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Evaluation of indirect impedance for measuring microbial growth in complex food matrices

Johnson, N., Chang, Z., Bravo Almeida, C., Michel, M., Iversen, C., Callanan, M.
Food microbiology 2014 v.42 pp. 8-13
Bacillus cereus, Candida tropicalis, Escherichia coli, Lactobacillus plantarum, Listeria monocytogenes, Pseudomonas aeruginosa, Salmonella, Staphylococcus aureus, Zygosaccharomyces rouxii, carbon dioxide production, food matrix, foods, impedance, inoculum, microbial growth, models, specific growth rate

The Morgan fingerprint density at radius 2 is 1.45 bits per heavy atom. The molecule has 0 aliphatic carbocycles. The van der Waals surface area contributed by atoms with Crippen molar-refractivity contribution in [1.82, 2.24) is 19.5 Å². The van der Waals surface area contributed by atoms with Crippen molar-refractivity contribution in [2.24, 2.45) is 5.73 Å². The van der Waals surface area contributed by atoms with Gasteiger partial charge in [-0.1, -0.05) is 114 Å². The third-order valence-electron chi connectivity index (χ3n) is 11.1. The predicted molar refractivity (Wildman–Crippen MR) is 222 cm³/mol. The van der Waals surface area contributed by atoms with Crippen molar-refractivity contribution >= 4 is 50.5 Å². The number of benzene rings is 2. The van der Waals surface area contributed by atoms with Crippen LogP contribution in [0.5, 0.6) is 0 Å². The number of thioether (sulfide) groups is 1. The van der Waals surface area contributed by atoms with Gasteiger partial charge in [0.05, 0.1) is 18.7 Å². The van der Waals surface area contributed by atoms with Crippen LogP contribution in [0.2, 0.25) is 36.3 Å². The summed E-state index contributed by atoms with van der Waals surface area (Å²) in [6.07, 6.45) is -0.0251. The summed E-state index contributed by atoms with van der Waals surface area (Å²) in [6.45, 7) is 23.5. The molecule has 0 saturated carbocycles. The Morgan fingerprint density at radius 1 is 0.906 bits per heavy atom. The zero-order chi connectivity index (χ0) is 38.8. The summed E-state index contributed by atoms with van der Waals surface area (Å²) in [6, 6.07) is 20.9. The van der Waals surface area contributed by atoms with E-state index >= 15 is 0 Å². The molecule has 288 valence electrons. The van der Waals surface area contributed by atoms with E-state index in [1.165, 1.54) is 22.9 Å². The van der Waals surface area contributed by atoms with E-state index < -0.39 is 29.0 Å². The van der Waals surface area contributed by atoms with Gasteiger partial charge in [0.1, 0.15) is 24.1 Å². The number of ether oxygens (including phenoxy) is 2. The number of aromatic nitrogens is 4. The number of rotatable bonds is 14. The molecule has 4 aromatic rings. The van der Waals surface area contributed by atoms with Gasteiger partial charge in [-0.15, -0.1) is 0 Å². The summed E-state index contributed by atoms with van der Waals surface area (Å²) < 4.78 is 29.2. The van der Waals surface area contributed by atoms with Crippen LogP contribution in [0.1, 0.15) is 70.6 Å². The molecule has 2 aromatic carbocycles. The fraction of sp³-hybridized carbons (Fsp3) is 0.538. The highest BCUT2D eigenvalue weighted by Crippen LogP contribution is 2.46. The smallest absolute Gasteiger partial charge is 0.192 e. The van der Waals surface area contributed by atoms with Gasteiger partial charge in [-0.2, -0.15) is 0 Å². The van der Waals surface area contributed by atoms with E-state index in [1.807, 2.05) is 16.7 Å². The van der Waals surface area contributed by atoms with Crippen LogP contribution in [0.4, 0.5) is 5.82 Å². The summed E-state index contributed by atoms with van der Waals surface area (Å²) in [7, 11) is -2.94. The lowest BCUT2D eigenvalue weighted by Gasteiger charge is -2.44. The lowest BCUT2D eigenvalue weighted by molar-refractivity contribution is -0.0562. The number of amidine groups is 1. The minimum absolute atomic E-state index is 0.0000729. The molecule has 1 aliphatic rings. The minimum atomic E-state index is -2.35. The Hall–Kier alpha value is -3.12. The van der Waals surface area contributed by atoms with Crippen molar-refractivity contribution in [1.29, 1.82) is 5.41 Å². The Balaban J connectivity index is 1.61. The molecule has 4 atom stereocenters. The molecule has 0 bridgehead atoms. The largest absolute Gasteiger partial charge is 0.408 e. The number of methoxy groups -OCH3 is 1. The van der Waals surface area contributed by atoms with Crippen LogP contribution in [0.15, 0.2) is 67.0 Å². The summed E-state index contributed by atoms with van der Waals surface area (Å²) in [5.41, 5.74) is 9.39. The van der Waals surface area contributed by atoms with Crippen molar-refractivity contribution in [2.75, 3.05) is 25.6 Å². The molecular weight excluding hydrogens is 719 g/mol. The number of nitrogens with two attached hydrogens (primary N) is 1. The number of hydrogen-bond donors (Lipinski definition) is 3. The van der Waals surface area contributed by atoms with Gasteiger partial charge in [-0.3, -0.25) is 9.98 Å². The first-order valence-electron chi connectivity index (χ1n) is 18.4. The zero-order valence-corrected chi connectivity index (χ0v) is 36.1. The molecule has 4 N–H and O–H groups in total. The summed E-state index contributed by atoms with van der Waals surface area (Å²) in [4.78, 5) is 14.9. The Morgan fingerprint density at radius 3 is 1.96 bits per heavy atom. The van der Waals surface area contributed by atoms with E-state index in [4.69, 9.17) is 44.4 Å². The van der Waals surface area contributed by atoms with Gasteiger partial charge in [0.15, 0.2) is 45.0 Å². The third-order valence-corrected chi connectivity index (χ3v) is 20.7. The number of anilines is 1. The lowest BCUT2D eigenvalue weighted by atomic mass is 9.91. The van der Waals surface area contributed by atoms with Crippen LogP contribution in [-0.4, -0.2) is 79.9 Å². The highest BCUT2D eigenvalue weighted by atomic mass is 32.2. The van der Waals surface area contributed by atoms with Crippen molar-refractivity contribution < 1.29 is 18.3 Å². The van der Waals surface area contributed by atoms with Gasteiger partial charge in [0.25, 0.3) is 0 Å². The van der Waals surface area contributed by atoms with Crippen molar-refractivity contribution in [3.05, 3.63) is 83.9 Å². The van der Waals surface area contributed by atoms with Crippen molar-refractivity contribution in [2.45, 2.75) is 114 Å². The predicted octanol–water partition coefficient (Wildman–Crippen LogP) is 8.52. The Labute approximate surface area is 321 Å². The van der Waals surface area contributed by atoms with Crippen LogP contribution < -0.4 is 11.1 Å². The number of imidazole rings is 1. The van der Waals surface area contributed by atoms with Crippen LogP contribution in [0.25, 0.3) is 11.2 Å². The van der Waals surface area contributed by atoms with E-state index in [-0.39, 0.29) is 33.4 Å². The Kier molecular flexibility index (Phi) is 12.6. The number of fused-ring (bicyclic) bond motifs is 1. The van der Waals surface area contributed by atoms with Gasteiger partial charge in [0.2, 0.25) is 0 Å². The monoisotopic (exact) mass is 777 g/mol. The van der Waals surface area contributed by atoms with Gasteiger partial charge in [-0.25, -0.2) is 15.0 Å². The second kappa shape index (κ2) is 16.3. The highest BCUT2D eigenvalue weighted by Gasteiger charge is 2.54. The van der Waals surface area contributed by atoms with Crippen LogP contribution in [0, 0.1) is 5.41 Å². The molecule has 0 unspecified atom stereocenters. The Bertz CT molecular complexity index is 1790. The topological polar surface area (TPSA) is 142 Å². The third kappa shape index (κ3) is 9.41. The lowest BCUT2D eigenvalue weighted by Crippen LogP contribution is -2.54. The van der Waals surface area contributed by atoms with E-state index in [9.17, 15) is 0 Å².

The suitability of indirect impedance to accurately measure microbial growth in real food matrices was investigated. A variety of semi-solid and liquid food products were inoculated with Bacillus cereus, Listeria monocytogenes, Staphylococcus aureus, Lactobacillus plantarum, Pseudomonas aeruginosa, Escherichia coli, Salmonella enteriditis, Candida tropicalis or Zygosaccharomyces rouxii and CO2 production was monitored using a conductimetric (Don Whitely R.A.B.I.T.) system. The majority (80%) of food and microbe combinations produced a detectable growth signal. The linearity of conductance responses in selected food products was investigated and a good correlation (R2 ≥ 0.84) was observed between inoculum levels and times to detection. Specific growth rate estimations from the data were sufficiently accurate for predictive modeling in some cases. This initial evaluation of the suitability of indirect impedance to generate microbial growth data in complex food matrices indicates significant potential for the technology as an alternative to plating methods.